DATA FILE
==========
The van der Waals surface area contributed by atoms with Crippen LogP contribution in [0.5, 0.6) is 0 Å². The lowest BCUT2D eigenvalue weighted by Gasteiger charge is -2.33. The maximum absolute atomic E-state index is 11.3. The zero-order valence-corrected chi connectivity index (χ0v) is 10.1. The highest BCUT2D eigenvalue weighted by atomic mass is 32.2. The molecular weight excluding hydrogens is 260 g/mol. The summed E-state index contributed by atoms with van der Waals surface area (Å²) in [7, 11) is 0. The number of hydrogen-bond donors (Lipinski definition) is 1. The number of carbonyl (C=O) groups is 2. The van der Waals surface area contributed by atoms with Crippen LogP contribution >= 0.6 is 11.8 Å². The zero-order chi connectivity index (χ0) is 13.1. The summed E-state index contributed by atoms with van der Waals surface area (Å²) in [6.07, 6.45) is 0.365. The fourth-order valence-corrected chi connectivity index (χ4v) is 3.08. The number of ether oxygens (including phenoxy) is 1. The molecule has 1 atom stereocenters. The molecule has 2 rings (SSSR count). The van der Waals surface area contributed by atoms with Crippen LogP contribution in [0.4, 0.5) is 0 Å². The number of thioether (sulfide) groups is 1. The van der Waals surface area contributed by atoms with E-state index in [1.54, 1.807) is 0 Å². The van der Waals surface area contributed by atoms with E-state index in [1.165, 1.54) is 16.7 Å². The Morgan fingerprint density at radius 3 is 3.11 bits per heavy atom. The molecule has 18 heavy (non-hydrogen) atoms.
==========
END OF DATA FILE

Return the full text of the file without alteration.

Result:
The van der Waals surface area contributed by atoms with Crippen LogP contribution in [0.5, 0.6) is 0 Å². The lowest BCUT2D eigenvalue weighted by Gasteiger charge is -2.33. The maximum absolute atomic E-state index is 11.3. The zero-order valence-corrected chi connectivity index (χ0v) is 10.1. The highest BCUT2D eigenvalue weighted by atomic mass is 32.2. The molecular weight excluding hydrogens is 260 g/mol. The summed E-state index contributed by atoms with van der Waals surface area (Å²) in [7, 11) is 0. The number of hydrogen-bond donors (Lipinski definition) is 1. The number of carbonyl (C=O) groups is 2. The van der Waals surface area contributed by atoms with Crippen LogP contribution >= 0.6 is 11.8 Å². The zero-order chi connectivity index (χ0) is 13.1. The summed E-state index contributed by atoms with van der Waals surface area (Å²) in [6.07, 6.45) is 0.365. The fourth-order valence-corrected chi connectivity index (χ4v) is 3.08. The number of ether oxygens (including phenoxy) is 1. The molecule has 1 atom stereocenters. The molecule has 2 rings (SSSR count). The van der Waals surface area contributed by atoms with Crippen LogP contribution in [0.4, 0.5) is 0 Å². The number of thioether (sulfide) groups is 1. The van der Waals surface area contributed by atoms with E-state index in [1.54, 1.807) is 0 Å². The van der Waals surface area contributed by atoms with E-state index in [1.165, 1.54) is 16.7 Å². The Morgan fingerprint density at radius 3 is 3.11 bits per heavy atom. The molecule has 18 heavy (non-hydrogen) atoms.